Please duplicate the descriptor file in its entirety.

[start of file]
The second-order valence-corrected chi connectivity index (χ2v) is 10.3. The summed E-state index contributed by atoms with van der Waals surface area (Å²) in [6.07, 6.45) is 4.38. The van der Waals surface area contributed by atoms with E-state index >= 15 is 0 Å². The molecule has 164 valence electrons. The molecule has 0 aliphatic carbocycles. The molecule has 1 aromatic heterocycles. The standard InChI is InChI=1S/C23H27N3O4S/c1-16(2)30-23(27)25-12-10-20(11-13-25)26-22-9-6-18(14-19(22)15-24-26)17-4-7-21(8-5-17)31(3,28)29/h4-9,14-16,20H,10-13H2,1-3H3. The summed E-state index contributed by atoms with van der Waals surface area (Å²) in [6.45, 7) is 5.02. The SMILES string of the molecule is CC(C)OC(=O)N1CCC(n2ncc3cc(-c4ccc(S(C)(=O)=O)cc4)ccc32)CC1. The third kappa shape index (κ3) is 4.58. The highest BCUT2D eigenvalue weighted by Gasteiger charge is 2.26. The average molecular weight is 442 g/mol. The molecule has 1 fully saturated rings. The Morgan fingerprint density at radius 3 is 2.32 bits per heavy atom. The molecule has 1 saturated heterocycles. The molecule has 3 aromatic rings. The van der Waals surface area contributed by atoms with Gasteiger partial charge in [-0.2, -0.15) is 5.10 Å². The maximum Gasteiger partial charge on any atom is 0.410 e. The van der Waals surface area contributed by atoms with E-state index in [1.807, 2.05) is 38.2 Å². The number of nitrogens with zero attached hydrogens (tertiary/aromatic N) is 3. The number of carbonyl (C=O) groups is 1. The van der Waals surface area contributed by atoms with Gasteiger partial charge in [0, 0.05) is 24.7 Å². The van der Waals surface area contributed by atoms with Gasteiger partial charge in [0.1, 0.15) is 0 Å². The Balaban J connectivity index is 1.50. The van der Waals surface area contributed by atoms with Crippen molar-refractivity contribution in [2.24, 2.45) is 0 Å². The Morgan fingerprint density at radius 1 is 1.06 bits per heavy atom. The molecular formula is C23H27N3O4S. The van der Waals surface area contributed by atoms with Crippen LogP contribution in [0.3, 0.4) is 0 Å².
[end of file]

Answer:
The second-order valence-corrected chi connectivity index (χ2v) is 10.3. The summed E-state index contributed by atoms with van der Waals surface area (Å²) in [6.07, 6.45) is 4.38. The van der Waals surface area contributed by atoms with E-state index >= 15 is 0 Å². The molecule has 164 valence electrons. The molecule has 0 aliphatic carbocycles. The molecule has 1 aromatic heterocycles. The standard InChI is InChI=1S/C23H27N3O4S/c1-16(2)30-23(27)25-12-10-20(11-13-25)26-22-9-6-18(14-19(22)15-24-26)17-4-7-21(8-5-17)31(3,28)29/h4-9,14-16,20H,10-13H2,1-3H3. The summed E-state index contributed by atoms with van der Waals surface area (Å²) in [6.45, 7) is 5.02. The SMILES string of the molecule is CC(C)OC(=O)N1CCC(n2ncc3cc(-c4ccc(S(C)(=O)=O)cc4)ccc32)CC1. The third kappa shape index (κ3) is 4.58. The highest BCUT2D eigenvalue weighted by Gasteiger charge is 2.26. The average molecular weight is 442 g/mol. The molecule has 1 fully saturated rings. The Morgan fingerprint density at radius 3 is 2.32 bits per heavy atom. The molecule has 1 saturated heterocycles. The molecule has 3 aromatic rings. The van der Waals surface area contributed by atoms with Gasteiger partial charge in [-0.2, -0.15) is 5.10 Å². The maximum Gasteiger partial charge on any atom is 0.410 e. The van der Waals surface area contributed by atoms with E-state index in [1.807, 2.05) is 38.2 Å². The number of nitrogens with zero attached hydrogens (tertiary/aromatic N) is 3. The number of carbonyl (C=O) groups is 1. The van der Waals surface area contributed by atoms with Gasteiger partial charge in [0, 0.05) is 24.7 Å². The van der Waals surface area contributed by atoms with Gasteiger partial charge in [0.1, 0.15) is 0 Å². The Balaban J connectivity index is 1.50. The van der Waals surface area contributed by atoms with Crippen molar-refractivity contribution in [2.24, 2.45) is 0 Å². The Morgan fingerprint density at radius 1 is 1.06 bits per heavy atom. The molecular formula is C23H27N3O4S. The van der Waals surface area contributed by atoms with Crippen LogP contribution in [0.3, 0.4) is 0 Å².